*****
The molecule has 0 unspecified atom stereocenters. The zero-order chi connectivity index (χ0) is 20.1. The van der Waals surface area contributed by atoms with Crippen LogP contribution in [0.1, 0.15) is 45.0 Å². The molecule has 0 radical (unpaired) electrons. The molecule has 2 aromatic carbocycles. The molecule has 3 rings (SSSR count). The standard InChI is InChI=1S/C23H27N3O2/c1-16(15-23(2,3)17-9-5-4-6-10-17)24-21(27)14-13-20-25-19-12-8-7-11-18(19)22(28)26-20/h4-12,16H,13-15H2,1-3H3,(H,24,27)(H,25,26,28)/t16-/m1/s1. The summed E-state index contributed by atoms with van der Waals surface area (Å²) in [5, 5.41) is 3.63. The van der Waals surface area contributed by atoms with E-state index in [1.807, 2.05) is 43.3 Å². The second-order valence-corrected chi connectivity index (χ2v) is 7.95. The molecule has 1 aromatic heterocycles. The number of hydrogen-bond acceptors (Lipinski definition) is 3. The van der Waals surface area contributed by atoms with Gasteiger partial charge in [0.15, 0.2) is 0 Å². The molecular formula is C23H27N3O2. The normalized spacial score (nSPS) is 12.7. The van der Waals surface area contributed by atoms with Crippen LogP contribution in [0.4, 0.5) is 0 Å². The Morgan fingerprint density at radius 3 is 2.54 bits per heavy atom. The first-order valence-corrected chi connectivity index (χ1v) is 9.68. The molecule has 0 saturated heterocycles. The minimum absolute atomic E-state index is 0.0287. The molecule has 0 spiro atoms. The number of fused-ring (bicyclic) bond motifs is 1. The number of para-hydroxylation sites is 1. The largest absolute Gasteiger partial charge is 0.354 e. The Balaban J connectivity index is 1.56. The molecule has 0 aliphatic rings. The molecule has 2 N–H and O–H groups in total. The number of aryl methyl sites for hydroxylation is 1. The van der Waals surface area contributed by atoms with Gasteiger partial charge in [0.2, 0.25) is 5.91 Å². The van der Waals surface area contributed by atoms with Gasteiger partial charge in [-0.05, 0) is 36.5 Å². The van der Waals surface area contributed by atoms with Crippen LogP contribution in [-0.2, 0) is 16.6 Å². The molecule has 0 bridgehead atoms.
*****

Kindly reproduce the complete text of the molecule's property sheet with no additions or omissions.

The molecule has 0 unspecified atom stereocenters. The zero-order chi connectivity index (χ0) is 20.1. The van der Waals surface area contributed by atoms with Crippen LogP contribution in [0.1, 0.15) is 45.0 Å². The molecule has 0 radical (unpaired) electrons. The molecule has 2 aromatic carbocycles. The molecule has 3 rings (SSSR count). The standard InChI is InChI=1S/C23H27N3O2/c1-16(15-23(2,3)17-9-5-4-6-10-17)24-21(27)14-13-20-25-19-12-8-7-11-18(19)22(28)26-20/h4-12,16H,13-15H2,1-3H3,(H,24,27)(H,25,26,28)/t16-/m1/s1. The summed E-state index contributed by atoms with van der Waals surface area (Å²) in [5, 5.41) is 3.63. The van der Waals surface area contributed by atoms with E-state index in [1.807, 2.05) is 43.3 Å². The second-order valence-corrected chi connectivity index (χ2v) is 7.95. The molecule has 1 aromatic heterocycles. The number of hydrogen-bond acceptors (Lipinski definition) is 3. The van der Waals surface area contributed by atoms with Gasteiger partial charge in [0.15, 0.2) is 0 Å². The molecular formula is C23H27N3O2. The normalized spacial score (nSPS) is 12.7. The van der Waals surface area contributed by atoms with Crippen LogP contribution in [0.4, 0.5) is 0 Å². The Morgan fingerprint density at radius 3 is 2.54 bits per heavy atom. The first-order valence-corrected chi connectivity index (χ1v) is 9.68. The molecule has 0 saturated heterocycles. The minimum absolute atomic E-state index is 0.0287. The molecule has 0 spiro atoms. The number of fused-ring (bicyclic) bond motifs is 1. The number of para-hydroxylation sites is 1. The largest absolute Gasteiger partial charge is 0.354 e. The Balaban J connectivity index is 1.56. The molecule has 0 aliphatic rings. The molecule has 2 N–H and O–H groups in total. The number of aryl methyl sites for hydroxylation is 1. The van der Waals surface area contributed by atoms with Gasteiger partial charge in [0.2, 0.25) is 5.91 Å². The van der Waals surface area contributed by atoms with Gasteiger partial charge in [-0.05, 0) is 36.5 Å². The van der Waals surface area contributed by atoms with Crippen LogP contribution in [-0.2, 0) is 16.6 Å². The molecule has 0 bridgehead atoms.